Yeah. So number two is a biggie. And this is, comes to Forbes magazine talks about this, I call it be on purpose, be on purpose. According to Forbes, employees want to work for a company that has a purpose, right. And we have a such a deep purpose. Us as as therapists, caregivers, we are healers. We're healing the world. And sometimes that message gets lost. Sometimes we forget that message about what we're really doing. Sometimes we speak about metrics and productivity, and we lose the message about what we're doing this for. And other times, it's all about the quality of the quality. And we have a business that is in financial instability. So how do we become on purpose? Well, the first thing is we have to get a vision, we have to get a vision as Simon Sinek talked about a vision as a just cause there was an interesting TED talk that he was talking about, or maybe it wasn't a TED talk, it was just a video, but he was talking about having a just cause a vision needs to be your Northstar. A vision needs to be inspiring. And the first person your vision needs to inspire is you. If you're not inspired by envision, like, you know, caring if it's like, what's your vision, you share a vision and you're like, so, you know, how do you feel about there and like, whatever. If you're not inspired, you're not going to share that vision to others. And if you don't have a vision, we'll put in values. Your values don't have to be these company values that you see in whatever commercials and they're on some rock outside the thing. Values are your beliefs. What do you believe in? What do you believe about the work that you do? Why is this work so darn important to you? People want to be connected to something they can get a job working anywhere. So why do they want to work for you? What are you about? What is your story in your business? I share my story a lot I've shared it on on your podcast many many times. And more people come up to me and say oh my god, I resonated with your story. I didn't have a fire and burned down my place but I've had some really difficult times. We are story people we love movies. We love plays. We love dying. Begin to stories. What is it about your business? How did you get started what it means to you, because during an interview, that's what people are going to connect to. That's what's being on purpose. So take some time and write down what your vision is, what your story is, what your values are, what does this mean to you? And use that with your current team, of course. But also you can use that in your interview process.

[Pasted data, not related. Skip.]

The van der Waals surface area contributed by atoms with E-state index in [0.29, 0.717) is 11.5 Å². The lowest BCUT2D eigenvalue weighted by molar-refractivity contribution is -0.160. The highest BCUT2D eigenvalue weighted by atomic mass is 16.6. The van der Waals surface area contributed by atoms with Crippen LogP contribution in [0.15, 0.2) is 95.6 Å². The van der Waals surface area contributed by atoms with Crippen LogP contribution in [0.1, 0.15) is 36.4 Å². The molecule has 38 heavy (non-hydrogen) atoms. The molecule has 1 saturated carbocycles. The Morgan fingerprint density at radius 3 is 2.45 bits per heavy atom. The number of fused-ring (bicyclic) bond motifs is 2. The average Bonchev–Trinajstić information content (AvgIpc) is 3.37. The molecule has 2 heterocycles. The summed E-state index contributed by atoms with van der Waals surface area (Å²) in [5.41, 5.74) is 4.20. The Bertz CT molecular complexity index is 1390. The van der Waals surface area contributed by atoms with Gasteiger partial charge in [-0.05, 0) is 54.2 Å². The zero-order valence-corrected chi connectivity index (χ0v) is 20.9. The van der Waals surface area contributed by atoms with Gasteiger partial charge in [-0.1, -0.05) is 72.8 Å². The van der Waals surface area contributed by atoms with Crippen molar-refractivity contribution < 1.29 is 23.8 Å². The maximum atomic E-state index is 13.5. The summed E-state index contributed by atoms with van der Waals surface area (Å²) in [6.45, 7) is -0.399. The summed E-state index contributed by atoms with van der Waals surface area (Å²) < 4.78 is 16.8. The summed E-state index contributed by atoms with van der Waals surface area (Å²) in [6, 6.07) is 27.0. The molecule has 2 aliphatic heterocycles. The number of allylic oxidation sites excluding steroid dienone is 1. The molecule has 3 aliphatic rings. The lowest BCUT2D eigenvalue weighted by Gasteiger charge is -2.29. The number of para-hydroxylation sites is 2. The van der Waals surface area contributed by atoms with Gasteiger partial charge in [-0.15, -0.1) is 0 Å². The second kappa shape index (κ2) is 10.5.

Yep, I love it. That was a huge part of what I did. You know, maybe two years ago, I was really being intentional and looking at mission, vision and values, and really understanding why I do what I do, why I started my practice, why I decided to go out on my own. And it was really enlightening, and made me appreciate the business that I have so much more. So if if you are a business owner out there, and you haven't, like maybe you've written down like a mission, vision and values A while ago, just to have it on your website, or just to do it, I would suggest go back, revisit it and really think about who you are as a person why you decided to start your practice what is really important to you. Another thing that I talked about at ascend, and that we did in the Goldman Sachs 10,000 small business program was they had us find like a totem. So this totem could be, it could be a phrase, it could be a physical object. It could be a mythical creature, if you will, whatever you want. That encapsulates why you do what you do or encapsulates your vision. And I remember thinking, told them, I don't know what I don't know what that what do I told them? And they're like, yeah, just let it. And then I was like, Oh, of course I do. Because it's been my sort of guidance for, I don't know, 18 years now. So even before I moved to New York City, before I started my practice, I was sort of obsessed with the cathedral by Rodin, which is two right hands coming together. So when you look at it quickly, it looks like a right and a left hand is actually two right hands. So it's two right hands coming together, not touching. So I always looked at that is like therapist and patient coming together with space in the middle to kind of grow and move. But you could take that into you and an employee, it could be you and a partner, but it's coming together, but not fully. But having that space in the middle having space for new things to come. So that was kind of my totem. And I didn't even realize it until I did this went deeper into this process two years ago. So I highly suggest people if you've already done it, do it again.